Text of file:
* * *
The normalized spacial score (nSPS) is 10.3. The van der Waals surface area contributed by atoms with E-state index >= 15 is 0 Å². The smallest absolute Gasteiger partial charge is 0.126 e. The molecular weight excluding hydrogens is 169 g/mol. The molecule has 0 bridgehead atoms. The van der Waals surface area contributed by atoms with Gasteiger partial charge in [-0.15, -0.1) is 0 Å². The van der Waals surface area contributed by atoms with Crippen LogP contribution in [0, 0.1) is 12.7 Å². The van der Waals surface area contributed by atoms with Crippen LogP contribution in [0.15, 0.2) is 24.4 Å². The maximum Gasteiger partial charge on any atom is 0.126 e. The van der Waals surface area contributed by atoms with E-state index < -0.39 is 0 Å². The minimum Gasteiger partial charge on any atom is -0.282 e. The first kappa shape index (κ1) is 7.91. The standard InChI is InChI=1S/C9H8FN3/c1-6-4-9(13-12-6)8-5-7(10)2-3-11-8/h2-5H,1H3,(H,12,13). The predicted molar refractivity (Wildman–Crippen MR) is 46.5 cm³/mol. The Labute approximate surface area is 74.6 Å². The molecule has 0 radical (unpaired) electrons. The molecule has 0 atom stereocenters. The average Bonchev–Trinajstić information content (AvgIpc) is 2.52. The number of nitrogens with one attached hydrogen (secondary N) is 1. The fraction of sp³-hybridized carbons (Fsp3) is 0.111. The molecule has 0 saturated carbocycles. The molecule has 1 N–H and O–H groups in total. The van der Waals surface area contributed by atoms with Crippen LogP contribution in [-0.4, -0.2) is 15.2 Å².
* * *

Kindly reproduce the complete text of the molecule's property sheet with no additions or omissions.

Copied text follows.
The normalized spacial score (nSPS) is 10.3. The van der Waals surface area contributed by atoms with E-state index >= 15 is 0 Å². The smallest absolute Gasteiger partial charge is 0.126 e. The molecular weight excluding hydrogens is 169 g/mol. The molecule has 0 bridgehead atoms. The van der Waals surface area contributed by atoms with Gasteiger partial charge in [-0.15, -0.1) is 0 Å². The van der Waals surface area contributed by atoms with Crippen LogP contribution in [0, 0.1) is 12.7 Å². The van der Waals surface area contributed by atoms with Crippen LogP contribution in [0.15, 0.2) is 24.4 Å². The maximum Gasteiger partial charge on any atom is 0.126 e. The van der Waals surface area contributed by atoms with E-state index < -0.39 is 0 Å². The minimum Gasteiger partial charge on any atom is -0.282 e. The first kappa shape index (κ1) is 7.91. The standard InChI is InChI=1S/C9H8FN3/c1-6-4-9(13-12-6)8-5-7(10)2-3-11-8/h2-5H,1H3,(H,12,13). The predicted molar refractivity (Wildman–Crippen MR) is 46.5 cm³/mol. The Labute approximate surface area is 74.6 Å². The molecule has 0 radical (unpaired) electrons. The molecule has 0 atom stereocenters. The average Bonchev–Trinajstić information content (AvgIpc) is 2.52. The number of nitrogens with one attached hydrogen (secondary N) is 1. The fraction of sp³-hybridized carbons (Fsp3) is 0.111. The molecule has 0 saturated carbocycles. The molecule has 1 N–H and O–H groups in total. The van der Waals surface area contributed by atoms with Crippen LogP contribution in [-0.4, -0.2) is 15.2 Å².